A voiceover (John Cleese) points out more parts of the body:
10. The big toe
11. More naughty bits (a man standing wearing spotted Bermuda shorts)
12. The naughty bits of a lady (a lady posing wearing spotted Bermuda bra and shorts)
13. The naughty bits of a horse (a horse wearing spotted Bermuda shorts)
14. The naughty bits of an ant
15. The naughty bits of Reginald Maudling (a picture of Reginald Maudling wearing spotted Bermuda shorts)
In his humorous 1988 book God—The Ultimate Autobiography, Jeremy Pascall uses the phrase “dangly bits” five times, including his reference to the creation of Eve: “So much better formed, softer, rounder, smoother, with none of those ugly dangly bits.” “Dangly bits” caught on as a reference to men’s genitals and by 1999, according to Green’s Dictionary of Slang, had been shortened to just plain “bits.” An example is a quote from Twitter, which I especially like because it uses “bit” twice: “I was in the Sistine Chapel on Tuesday. My favourite bit was where Michelangelo painted in the Pope’s advisor, whom he detested, with a snake eating his bits.”
No surprise that at the U.S. vanguard was NOOBs hall-of-famer Dwight Garner of the New York Times, who, in a review of basketball star Jerry West’s memoir in 2011, wrote, “West seems here like both the Hatfields and McCoys. He shoots himself repeatedly in the head, feet and private bits.” The following year, Garner wrote that an author portrayed gay people as “pretty much like straight people, that is, except for what they do with their dangly bits.”
“Dangly bits” and “bits” appeared to be exclusively male provinces. To the rescue came “lady bits,” first spotted in 2005 and growing apace since then. Google reveals that “Lady Bits” is currently the name of a soap, a physical therapy practice, a zine, and an Australian cross-dressing salon.
The phrase is still an outlier in the U.S., but I imagine gained some traction after a 2021 exchange on Drew Barrymore’s talk show with Gwyneth Paltrow (an honorary English person, of course). Barrymore tasked her guest with coming up with alternatives to words you can’t comfortably say on morning network TV, like “something beginning with v that ends in ‘ina.’”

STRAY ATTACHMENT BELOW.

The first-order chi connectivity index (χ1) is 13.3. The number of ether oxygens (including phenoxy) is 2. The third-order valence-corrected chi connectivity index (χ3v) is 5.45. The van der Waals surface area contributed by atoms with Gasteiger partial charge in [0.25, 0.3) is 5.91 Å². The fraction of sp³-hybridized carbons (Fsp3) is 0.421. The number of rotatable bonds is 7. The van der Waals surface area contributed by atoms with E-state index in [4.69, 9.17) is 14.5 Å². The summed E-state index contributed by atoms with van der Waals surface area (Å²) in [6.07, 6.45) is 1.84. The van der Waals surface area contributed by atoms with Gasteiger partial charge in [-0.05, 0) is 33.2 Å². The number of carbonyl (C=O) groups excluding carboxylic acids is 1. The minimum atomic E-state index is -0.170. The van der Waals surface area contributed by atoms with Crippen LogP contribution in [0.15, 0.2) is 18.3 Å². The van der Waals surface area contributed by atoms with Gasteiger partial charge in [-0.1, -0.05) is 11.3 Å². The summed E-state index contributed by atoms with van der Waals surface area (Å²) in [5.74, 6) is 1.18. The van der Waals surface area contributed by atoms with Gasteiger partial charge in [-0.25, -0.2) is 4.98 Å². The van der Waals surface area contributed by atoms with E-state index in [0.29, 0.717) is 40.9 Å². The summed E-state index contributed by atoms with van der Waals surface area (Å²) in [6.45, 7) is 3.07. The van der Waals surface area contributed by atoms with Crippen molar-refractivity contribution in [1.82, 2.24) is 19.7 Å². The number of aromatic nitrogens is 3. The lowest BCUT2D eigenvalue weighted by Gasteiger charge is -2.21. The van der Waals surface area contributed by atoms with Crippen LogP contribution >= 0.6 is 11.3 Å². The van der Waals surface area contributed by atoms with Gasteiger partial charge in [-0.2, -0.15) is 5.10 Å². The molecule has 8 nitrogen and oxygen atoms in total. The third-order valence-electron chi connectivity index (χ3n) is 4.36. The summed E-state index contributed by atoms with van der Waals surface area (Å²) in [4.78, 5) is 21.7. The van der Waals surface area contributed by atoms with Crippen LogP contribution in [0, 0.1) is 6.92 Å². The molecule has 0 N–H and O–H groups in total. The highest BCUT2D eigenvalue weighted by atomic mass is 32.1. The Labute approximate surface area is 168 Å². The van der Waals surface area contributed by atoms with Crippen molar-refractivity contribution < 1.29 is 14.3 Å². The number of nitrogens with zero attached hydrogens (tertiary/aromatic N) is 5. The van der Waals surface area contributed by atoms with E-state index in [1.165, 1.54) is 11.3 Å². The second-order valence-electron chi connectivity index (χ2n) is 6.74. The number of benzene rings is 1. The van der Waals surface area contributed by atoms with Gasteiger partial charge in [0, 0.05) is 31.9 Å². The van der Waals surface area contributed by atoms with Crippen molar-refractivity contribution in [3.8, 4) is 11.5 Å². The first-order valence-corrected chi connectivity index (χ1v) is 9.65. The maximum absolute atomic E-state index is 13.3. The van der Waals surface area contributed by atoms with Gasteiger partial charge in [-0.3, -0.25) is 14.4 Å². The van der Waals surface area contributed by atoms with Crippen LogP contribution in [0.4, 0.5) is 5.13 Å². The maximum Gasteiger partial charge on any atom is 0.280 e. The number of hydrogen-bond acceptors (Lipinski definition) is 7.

I’ve written several times, I believe most recently here, about the phenomenon I call American Characters, British Lingo. It’s where a British novelist creates an American character and (unintentionally) has him or her use Britishisms. I am going to give it the acronym ACBL and plan to tag all relevant posts, starting with this one.
The current case is a fairly minor one. I’m a fan of the British mystery novelist Anthony Horowitz and just finished his latest, The Twist of a Knife. It takes place in London theatrical circles, and one of the characters is an American actor named Jordan Williams. At one point he says he and his wife “had a stupid row.” If that were the only ACBL in the book, I wouldn’t have bothered writing about it, because it is believable. Williams’s wife is English, he has lived in the country for a number of years, and furthermore, “row” is a useful word, with a slightly different nuance than “argument” or “fight.”
But I believe the second one is a slip on Horowitz’s part. Williams is talking about his background. He is Native American, and when he was three years old, social workers removed him and his three sisters from their home because their parents were deemed “unsuitable guardians.” He says, “You or I would call it kidnap, but they believed they were saving us.”
I can’t recall ever encountering “kidnap” used as a noun in this way. I (and I believe Americans in general) would say “kidnapping.” Is it a Britishism? The OED has an entry for “kidnap” as a noun meaning “the act of kidnapping,” but in three of the four citations, it’s used as an attributive noun, familiar to me from headlines referring to “A Kidnap Plot” or “Kidnap Verdict.” And the fourth (from a 1970s British novel) is “There was no money in killing you, but maybe a lot in a kidnap.” That sounds borderline okay to me.
I got a bit more confirmation from two other British dictionaries. Collins has a definition of “kidnap” as “the crime of taking someone away by force” and gives as an example “Stewart denies attempted murder and kidnap.” Macmillan has something similar and has the example “the kidnap of a local businessman.” I would absolutely say “kidnapping” in both those cases.
The American Merriam-Webster, meanwhile, doesn’t recognize “kidnap” as a noun.
I’d be interested in you all’s sense of whether this “kidnap” is a Britishism, and very much not an Americanism.